Red Cross honors real heroes during annual ceremony

6 years ago

PRESQUE ISLE, Maine— Some of Aroostook County’s most extraordinary heroes were honored Friday, May 18, during the American Red Cross’ 20th annual Real Heroes Breakfast.

More than 300 people attended the celebration at the Presque Isle Inn and Convention Center, making Friday’s event the largest Real Heroes Breakfast this year in Maine and the biggest that the local Red Cross chapter has ever held.

“We’re excited to honor nine heroes and give out five community service awards, which is the most people we’ve ever recognized since we started the Real Heroes Breakfast,” Mary Green, community manager for the Red Cross chapter in Aroostook County, said.

The nine Real Heroes were nominated by community members and sponsored by area businesses and included Carrie Bull, of Washburn; Damian Languell, of Wade; Roderick and Adam Guerrette, of Caribou; Melodie Lavoie and Wendy Sirois, of Madawaska; Courtney Lovely, of Presque Isle; Lisa Caron, of Caribou; and Joey Cain, of Limestone.

All individuals were recognized for their courage and quick actions that saved the lives of others during emergency situations such as car accidents, home fires and medical complications, during the past year.

Caron, nominated by Casey Bouchard and sponsored by Pines Health Services, assisted an elderly neighbor after seeing the woman lying face down on the ground near her mailbox. Even though she had been travelling to an event, Caron stayed with the woman until paramedics arrived.

Cain, nominated by Jonathan Cote and sponsored by Katahdin Trust Company, was at McDonald’s during his lunch break when he noticed a man choking and turning blue. Cain performed the Heimlich Maneuver on the man and saved his life.

Green stated that those stories of just two of the many heroic efforts that the Red Cross strives to honor every year, which do not always receive public recognition.

“These heroes are our friends, neighbors, family members, co-workers and churchgoers who have made a difference in their communities without expecting anything in return,” Green said. “Today is the time when we can all come together and honor these extraordinary people.”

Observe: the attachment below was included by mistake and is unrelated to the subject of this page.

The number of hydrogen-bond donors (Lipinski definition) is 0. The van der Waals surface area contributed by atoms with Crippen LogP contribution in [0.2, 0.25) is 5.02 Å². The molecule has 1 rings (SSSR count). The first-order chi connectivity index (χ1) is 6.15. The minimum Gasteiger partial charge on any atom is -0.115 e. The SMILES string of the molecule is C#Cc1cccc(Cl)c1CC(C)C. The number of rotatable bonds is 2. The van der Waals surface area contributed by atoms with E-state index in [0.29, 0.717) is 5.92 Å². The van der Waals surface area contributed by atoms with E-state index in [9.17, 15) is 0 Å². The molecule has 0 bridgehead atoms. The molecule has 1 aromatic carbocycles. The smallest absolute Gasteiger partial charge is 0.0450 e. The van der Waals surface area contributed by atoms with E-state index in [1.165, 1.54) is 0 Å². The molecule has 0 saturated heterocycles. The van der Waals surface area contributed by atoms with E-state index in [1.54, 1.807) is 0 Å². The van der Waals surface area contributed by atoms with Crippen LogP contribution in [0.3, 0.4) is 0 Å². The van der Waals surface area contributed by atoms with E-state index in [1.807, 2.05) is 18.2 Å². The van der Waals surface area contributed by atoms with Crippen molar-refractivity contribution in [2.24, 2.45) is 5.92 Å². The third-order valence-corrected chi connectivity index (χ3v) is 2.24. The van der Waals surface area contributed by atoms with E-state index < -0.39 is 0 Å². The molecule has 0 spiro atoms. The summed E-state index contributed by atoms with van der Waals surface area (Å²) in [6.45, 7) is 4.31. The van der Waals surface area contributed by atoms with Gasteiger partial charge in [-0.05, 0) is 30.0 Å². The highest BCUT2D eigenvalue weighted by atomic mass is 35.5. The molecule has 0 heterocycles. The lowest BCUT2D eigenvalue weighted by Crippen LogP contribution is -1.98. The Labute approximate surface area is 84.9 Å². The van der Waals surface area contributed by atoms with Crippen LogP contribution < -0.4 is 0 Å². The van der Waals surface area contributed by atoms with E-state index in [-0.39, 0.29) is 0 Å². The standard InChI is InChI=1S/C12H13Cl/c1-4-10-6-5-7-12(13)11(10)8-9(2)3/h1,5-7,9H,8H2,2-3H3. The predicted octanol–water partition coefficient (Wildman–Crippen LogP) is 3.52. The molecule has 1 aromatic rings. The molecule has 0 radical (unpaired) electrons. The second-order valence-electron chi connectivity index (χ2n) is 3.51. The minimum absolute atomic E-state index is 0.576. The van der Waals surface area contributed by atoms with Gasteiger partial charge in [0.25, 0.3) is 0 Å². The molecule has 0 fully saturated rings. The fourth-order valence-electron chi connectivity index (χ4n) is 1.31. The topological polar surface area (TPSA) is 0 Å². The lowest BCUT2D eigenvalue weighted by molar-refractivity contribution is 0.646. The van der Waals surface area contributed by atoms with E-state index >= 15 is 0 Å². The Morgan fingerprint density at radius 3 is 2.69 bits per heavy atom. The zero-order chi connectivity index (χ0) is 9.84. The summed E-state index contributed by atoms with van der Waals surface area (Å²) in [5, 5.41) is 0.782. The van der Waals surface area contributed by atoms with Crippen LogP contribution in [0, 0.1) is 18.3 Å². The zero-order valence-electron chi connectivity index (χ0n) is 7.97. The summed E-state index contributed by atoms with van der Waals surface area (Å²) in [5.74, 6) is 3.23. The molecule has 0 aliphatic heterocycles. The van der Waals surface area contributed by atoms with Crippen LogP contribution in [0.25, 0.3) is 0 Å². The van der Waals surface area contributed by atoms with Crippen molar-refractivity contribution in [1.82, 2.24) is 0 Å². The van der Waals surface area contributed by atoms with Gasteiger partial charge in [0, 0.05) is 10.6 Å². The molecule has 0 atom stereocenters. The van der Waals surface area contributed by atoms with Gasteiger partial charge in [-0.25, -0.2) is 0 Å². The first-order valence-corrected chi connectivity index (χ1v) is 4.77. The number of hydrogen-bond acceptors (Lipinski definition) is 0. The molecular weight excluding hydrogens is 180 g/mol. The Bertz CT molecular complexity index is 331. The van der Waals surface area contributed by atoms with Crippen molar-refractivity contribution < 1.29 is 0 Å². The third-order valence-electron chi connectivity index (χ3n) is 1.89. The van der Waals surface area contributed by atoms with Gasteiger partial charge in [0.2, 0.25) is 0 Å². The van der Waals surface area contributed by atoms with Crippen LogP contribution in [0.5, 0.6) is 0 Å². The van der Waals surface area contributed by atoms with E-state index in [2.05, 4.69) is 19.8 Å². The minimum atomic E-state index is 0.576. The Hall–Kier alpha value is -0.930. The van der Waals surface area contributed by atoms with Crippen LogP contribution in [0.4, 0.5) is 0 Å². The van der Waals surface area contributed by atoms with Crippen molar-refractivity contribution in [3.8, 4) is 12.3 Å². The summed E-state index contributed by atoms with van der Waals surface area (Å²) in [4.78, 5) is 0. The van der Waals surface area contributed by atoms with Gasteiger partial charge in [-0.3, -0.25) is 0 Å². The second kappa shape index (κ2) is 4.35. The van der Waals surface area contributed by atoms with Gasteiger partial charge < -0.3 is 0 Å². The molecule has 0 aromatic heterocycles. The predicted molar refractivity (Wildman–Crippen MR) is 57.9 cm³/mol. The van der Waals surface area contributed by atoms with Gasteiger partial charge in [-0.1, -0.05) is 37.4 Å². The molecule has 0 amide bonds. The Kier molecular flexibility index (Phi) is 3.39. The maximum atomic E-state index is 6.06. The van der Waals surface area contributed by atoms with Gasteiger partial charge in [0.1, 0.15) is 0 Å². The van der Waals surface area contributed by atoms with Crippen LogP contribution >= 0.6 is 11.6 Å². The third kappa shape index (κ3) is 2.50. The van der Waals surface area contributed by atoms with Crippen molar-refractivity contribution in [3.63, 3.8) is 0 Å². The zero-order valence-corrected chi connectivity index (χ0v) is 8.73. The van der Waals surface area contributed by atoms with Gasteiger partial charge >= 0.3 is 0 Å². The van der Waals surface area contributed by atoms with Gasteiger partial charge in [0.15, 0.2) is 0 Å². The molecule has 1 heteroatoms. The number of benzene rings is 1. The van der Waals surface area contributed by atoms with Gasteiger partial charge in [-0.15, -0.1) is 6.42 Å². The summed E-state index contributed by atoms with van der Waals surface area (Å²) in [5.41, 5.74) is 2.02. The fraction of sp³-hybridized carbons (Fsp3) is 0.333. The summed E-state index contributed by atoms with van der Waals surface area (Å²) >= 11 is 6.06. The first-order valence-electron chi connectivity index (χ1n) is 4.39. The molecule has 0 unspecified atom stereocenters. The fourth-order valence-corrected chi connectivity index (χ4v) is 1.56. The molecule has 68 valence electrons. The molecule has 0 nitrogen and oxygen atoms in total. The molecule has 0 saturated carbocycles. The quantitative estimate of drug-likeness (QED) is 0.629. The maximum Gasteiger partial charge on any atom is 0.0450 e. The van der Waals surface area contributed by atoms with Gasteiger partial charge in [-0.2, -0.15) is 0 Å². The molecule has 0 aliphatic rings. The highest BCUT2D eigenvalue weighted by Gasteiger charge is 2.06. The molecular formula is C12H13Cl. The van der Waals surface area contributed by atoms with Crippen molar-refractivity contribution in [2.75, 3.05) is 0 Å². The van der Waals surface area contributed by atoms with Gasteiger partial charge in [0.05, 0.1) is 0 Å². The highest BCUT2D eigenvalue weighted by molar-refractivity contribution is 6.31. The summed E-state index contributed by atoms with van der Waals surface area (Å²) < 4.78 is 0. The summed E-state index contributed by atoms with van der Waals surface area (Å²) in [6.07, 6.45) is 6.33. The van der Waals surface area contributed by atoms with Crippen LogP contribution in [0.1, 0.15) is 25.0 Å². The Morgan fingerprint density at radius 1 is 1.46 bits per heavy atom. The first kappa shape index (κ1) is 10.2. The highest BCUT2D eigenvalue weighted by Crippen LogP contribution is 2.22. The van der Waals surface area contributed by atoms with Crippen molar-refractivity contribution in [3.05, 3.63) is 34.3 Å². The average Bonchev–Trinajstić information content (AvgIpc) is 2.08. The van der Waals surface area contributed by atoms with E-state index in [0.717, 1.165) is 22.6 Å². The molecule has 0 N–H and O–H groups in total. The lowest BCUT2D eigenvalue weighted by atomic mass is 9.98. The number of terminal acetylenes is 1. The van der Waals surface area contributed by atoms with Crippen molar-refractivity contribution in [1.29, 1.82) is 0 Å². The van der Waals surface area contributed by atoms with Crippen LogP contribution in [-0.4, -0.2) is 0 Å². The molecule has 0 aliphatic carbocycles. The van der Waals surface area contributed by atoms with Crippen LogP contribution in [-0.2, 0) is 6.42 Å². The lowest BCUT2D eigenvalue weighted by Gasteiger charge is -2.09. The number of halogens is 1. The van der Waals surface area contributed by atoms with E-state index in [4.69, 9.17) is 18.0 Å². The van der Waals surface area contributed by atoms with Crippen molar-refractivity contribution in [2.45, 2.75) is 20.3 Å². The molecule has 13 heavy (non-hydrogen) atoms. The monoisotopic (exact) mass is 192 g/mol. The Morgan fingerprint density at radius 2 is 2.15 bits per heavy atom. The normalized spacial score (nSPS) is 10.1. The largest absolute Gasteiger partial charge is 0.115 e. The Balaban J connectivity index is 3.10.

In the service award categories, Valerie Waldermarson and her students from Caribou High School’s Jobs for Maine Graduates program received the Community Impact Award. The seniors recently donated 3,000 individual food items to Aroostook County Action Program and have invested over 1,200 hours of community service to the region.

Roger Felix, of the Caribou VFW, presented Joseph “Norm” Ginish and Karen St. Peter, both of Caribou, with the Veteran Impact Award. Ginish and St. Peter have spent much of the past year helping the Dahlgren Skidgel Farm of Hope in Caribou, which provides work experiences to homeless veterans.

“Norm and Karen display leadership, honor and integrity and are selfless in their efforts to ensure that Aroostook County never hears of another homeless veteran again,” Felix said. “It’s an honor to present this award to fellow veterans.” Ginish and St. Peter received a standing ovation from audience members as Felix presented their award.

Bill Thomas, of Woodland, received the Volunteer of the Year Award for dedicating much of his time to volunteer for the Red Cross both in Aroostook County and abroad over the past decade. Tim Horton’s owners Troy Chamberlain and Scott Bragdon and Operations Manager Chad Saunders, who were unable to attend the ceremony, received the Business of the Year Award for their giving of thousands of dollars toward numerous causes in their community.

This year marked the first ever Biomed Award, which was given to Cary Medical Center for their efforts in building one of the most successful blood donor programs in New England. The hospital collected more than 10,000 units of blood through annual blood drives during the past 38 years, all of which go to patients who receive life-saving medical procedures.

Cary Medical Center CEO Kris Doody accepted the award in memory of her mother, Arlene Doody, who was a committed volunteer at community blood drives until passing away from pancreatic cancer last year.

She also read a first-person account from Jennifer, a former breast cancer patient at Cary Medical Center who received six to seven hours of blood transfusions before she was able to begin 20 weeks of chemotherapy. By the end of the year Jennifer was cancer free and she gives large credit to individuals who have volunteered time to donate blood at Red Cross drives.

“‘I was surprised to learn that it took three to five donors’ worth of donated blood to give me the right amount during my transfusions,’” Doody said, reading from Jennifer’s story. “‘By giving just minutes of your time to come to a blood drive and donate, you’re giving someone more years of life.’”

Folks who attended the Real Heroes Breakfast also had an opportunity to sponsor teddy bears that will be given to children impacted by disasters in Aroostook County, with proceeds from all sponsorships going toward the Aroostook County Red Cross Disaster Relief Fund.